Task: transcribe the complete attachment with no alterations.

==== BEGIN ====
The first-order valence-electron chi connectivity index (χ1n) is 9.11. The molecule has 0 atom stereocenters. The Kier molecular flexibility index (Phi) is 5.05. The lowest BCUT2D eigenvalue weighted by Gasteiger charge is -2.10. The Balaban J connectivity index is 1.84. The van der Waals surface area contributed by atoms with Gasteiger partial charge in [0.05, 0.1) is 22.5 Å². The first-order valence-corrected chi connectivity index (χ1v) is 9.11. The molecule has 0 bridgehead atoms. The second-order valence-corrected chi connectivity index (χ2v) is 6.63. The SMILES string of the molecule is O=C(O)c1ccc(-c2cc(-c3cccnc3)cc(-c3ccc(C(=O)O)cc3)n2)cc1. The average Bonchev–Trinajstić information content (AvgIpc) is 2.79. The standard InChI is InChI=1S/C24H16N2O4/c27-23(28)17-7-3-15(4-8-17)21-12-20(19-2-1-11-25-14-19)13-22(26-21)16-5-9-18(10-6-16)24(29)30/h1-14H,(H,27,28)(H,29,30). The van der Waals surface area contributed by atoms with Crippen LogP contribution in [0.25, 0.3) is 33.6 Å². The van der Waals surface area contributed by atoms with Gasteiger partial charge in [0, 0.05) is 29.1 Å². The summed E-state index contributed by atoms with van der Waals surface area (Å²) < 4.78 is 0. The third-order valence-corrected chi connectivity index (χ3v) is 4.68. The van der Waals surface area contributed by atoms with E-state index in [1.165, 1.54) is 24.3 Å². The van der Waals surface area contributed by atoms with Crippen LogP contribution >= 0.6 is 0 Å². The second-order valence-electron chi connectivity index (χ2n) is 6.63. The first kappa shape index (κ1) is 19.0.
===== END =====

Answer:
The first-order valence-electron chi connectivity index (χ1n) is 9.11. The molecule has 0 atom stereocenters. The Kier molecular flexibility index (Phi) is 5.05. The lowest BCUT2D eigenvalue weighted by Gasteiger charge is -2.10. The Balaban J connectivity index is 1.84. The van der Waals surface area contributed by atoms with Gasteiger partial charge in [0.05, 0.1) is 22.5 Å². The first-order valence-corrected chi connectivity index (χ1v) is 9.11. The molecule has 0 bridgehead atoms. The second-order valence-corrected chi connectivity index (χ2v) is 6.63. The SMILES string of the molecule is O=C(O)c1ccc(-c2cc(-c3cccnc3)cc(-c3ccc(C(=O)O)cc3)n2)cc1. The average Bonchev–Trinajstić information content (AvgIpc) is 2.79. The standard InChI is InChI=1S/C24H16N2O4/c27-23(28)17-7-3-15(4-8-17)21-12-20(19-2-1-11-25-14-19)13-22(26-21)16-5-9-18(10-6-16)24(29)30/h1-14H,(H,27,28)(H,29,30). The van der Waals surface area contributed by atoms with Crippen LogP contribution in [0.25, 0.3) is 33.6 Å². The van der Waals surface area contributed by atoms with Gasteiger partial charge in [0, 0.05) is 29.1 Å². The summed E-state index contributed by atoms with van der Waals surface area (Å²) < 4.78 is 0. The third-order valence-corrected chi connectivity index (χ3v) is 4.68. The van der Waals surface area contributed by atoms with E-state index in [1.165, 1.54) is 24.3 Å². The van der Waals surface area contributed by atoms with Crippen LogP contribution >= 0.6 is 0 Å². The second-order valence-electron chi connectivity index (χ2n) is 6.63. The first kappa shape index (κ1) is 19.0.